Regulators have a role to play in ensuring that there is a solid evidence base to support the assessment of added therapeutic benefit of novel treatments compared with existing and potentially cheaper therapies. To help health technology assessment bodies, payers, clinicians and patients to separate merely new from truly better medicines, the regulators, firstly, should provide explicit reasoning on a medicine’s added benefit compared to other treatments at the time of approval. And secondly, they should insist on ‘evidence by design’. This means they must make companies aware of the need to plan the development programmes of medicines upfront, so that they are suitable to address the evidence needs of all relevant healthcare decisions-makers.
These are the main conclusions of an article by EMA’s Senior Medical Officer, Hans-Georg Eichler, Harald Enzmann, Chair of EMA’s human medicines committee (CHMP) and Head of European and International Affairs at the Federal Institute for Drugs and Medical Devices (BfArM) and EMA’s Executive Director Guido Rasi, published today in Nature Reviews Drug Discovery. In this article, the authors analyse the benefits and risks of different proposals regarding the role of regulatory agencies in establishing the added therapeutic benefit of novel treatments in light of the ongoing debate about medicines pricing. Health-care payers emphasise that ‘innovation’ is not always synonymous with ‘added therapeutic benefit’ and increasingly resist paying high prices for new medicines with no or only minor added benefit.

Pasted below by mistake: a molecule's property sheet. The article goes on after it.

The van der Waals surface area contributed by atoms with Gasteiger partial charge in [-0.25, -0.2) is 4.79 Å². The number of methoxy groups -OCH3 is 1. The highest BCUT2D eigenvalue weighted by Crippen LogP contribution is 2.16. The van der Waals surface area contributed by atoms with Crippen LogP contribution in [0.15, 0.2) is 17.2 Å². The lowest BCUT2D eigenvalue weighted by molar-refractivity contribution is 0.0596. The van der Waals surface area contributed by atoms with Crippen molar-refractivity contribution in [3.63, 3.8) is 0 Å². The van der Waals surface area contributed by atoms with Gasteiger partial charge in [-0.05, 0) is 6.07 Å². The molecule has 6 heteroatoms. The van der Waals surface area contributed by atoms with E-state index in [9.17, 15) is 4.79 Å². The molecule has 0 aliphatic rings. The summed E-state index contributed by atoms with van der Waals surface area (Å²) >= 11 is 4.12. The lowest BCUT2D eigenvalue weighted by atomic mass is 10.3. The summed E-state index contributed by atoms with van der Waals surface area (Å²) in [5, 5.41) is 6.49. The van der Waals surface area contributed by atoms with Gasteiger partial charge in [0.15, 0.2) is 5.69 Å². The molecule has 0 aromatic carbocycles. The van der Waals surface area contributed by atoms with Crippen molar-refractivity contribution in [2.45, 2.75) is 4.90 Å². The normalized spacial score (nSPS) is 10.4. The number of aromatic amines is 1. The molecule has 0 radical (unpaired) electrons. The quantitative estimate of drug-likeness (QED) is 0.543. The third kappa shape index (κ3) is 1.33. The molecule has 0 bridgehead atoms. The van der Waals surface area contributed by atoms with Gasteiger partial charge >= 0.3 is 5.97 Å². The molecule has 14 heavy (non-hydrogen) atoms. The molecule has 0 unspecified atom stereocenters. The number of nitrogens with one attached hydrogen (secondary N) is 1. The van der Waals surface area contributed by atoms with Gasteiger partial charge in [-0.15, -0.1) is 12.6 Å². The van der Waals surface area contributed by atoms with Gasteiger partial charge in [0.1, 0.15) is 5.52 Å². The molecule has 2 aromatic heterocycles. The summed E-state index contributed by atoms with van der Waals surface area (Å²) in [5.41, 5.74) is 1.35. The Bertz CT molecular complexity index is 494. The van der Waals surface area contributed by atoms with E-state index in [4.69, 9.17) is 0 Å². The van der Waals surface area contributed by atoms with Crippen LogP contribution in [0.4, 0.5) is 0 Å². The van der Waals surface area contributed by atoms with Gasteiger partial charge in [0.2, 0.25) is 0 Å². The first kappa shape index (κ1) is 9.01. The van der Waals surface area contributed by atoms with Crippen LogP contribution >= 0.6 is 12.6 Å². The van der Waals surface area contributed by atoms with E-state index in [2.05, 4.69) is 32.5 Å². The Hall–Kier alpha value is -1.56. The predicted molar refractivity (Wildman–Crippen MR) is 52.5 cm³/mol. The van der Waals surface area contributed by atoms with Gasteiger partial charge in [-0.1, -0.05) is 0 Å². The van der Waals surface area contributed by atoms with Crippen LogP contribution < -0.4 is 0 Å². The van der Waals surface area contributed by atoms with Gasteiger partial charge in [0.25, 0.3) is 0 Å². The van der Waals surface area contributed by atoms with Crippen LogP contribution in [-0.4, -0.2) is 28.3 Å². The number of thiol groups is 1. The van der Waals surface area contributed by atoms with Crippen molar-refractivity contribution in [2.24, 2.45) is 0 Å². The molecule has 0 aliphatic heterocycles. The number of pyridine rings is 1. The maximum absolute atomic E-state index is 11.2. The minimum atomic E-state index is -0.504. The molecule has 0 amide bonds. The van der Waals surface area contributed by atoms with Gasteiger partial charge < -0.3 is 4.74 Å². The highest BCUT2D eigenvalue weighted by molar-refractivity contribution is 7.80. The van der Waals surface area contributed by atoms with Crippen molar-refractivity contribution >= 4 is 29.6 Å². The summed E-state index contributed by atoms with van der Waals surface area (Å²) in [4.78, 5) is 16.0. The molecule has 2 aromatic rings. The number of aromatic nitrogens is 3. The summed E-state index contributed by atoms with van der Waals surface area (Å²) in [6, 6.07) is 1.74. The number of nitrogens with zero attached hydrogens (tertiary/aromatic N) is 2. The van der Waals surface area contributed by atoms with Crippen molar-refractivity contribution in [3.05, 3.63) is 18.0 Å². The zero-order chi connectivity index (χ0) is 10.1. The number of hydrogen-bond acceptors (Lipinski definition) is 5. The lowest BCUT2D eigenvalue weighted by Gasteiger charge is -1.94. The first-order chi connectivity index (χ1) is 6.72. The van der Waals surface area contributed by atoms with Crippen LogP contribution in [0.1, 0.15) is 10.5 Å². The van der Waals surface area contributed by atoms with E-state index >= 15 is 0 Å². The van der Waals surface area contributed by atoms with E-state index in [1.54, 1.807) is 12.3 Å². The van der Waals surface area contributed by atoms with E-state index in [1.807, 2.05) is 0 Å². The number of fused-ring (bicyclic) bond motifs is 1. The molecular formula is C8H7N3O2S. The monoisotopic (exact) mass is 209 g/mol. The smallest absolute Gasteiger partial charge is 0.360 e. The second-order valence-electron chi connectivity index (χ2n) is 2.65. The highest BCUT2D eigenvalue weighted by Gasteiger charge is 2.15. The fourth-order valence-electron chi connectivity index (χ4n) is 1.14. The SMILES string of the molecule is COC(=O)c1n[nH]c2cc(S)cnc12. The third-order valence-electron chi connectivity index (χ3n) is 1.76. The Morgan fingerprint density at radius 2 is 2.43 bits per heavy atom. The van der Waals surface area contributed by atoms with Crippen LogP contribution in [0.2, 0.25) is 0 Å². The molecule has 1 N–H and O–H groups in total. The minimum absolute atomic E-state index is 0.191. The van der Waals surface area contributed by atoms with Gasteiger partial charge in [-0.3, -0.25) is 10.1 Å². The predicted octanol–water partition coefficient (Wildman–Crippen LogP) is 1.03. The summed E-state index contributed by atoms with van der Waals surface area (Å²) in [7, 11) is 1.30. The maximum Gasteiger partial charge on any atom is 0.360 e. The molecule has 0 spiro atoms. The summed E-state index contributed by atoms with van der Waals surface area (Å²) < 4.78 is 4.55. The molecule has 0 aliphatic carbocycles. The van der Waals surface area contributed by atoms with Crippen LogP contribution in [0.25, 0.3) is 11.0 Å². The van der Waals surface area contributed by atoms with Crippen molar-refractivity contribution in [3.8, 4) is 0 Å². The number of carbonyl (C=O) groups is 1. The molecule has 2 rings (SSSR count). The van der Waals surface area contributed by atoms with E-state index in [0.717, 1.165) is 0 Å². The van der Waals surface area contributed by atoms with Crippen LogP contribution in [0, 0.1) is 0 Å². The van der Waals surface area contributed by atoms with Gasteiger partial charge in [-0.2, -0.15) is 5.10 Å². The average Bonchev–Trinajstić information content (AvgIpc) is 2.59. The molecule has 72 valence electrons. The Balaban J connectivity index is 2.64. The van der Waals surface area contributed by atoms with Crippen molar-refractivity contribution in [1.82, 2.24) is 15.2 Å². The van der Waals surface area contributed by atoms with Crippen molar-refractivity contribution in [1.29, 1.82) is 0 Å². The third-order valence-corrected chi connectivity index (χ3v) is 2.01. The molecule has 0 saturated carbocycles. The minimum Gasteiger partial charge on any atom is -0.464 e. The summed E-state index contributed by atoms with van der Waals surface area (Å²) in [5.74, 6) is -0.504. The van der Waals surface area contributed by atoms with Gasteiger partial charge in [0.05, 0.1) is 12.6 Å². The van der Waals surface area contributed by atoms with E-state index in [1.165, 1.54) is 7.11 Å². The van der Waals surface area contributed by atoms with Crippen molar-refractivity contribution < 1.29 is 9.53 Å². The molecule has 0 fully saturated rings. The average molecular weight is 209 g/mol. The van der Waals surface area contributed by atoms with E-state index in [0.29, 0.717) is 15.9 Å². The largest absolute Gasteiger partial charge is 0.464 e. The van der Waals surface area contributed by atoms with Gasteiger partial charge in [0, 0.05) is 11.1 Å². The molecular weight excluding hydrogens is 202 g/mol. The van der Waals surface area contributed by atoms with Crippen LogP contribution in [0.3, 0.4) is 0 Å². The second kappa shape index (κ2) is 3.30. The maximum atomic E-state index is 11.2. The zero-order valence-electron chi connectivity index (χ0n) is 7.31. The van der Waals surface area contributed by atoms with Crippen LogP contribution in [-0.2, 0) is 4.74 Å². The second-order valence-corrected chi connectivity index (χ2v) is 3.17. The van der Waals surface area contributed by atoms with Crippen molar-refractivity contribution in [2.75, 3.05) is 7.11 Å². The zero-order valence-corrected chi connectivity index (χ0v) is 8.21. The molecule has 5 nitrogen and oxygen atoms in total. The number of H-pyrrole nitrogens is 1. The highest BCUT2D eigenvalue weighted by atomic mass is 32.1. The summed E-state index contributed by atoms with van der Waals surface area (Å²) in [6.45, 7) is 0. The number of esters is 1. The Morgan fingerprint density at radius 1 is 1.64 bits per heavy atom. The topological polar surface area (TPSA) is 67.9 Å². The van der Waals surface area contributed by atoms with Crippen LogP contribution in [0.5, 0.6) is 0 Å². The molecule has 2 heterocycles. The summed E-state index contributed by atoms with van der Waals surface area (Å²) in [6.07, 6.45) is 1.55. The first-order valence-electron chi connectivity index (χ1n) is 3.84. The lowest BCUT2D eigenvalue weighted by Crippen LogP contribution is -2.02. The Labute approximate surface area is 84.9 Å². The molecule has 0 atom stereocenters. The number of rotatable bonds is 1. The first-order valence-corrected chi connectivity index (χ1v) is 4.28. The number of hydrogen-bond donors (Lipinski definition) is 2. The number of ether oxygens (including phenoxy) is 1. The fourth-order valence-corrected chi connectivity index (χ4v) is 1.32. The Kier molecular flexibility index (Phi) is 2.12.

The most fundamental proposal is to only authorise new medicines that have demonstrated added therapeutic benefit. Other suggestions include the mandatory comparison of new therapies with the best available treatment at the time of authorisation. However, according to the authors, limiting flexibility in medicine development and authorisation may not produce good results for patients and health-care systems.
The article concludes that the best approach is ‘evidence by design’, which can be achieved by mutual understanding among all relevant decision-makers on appropriate clinical trial designs, with a view to using the entire spectrum of available methodologies.
The article entitled Added therapeutic benefit and drug licensing is available through open access in Nature Reviews Drug Discovery.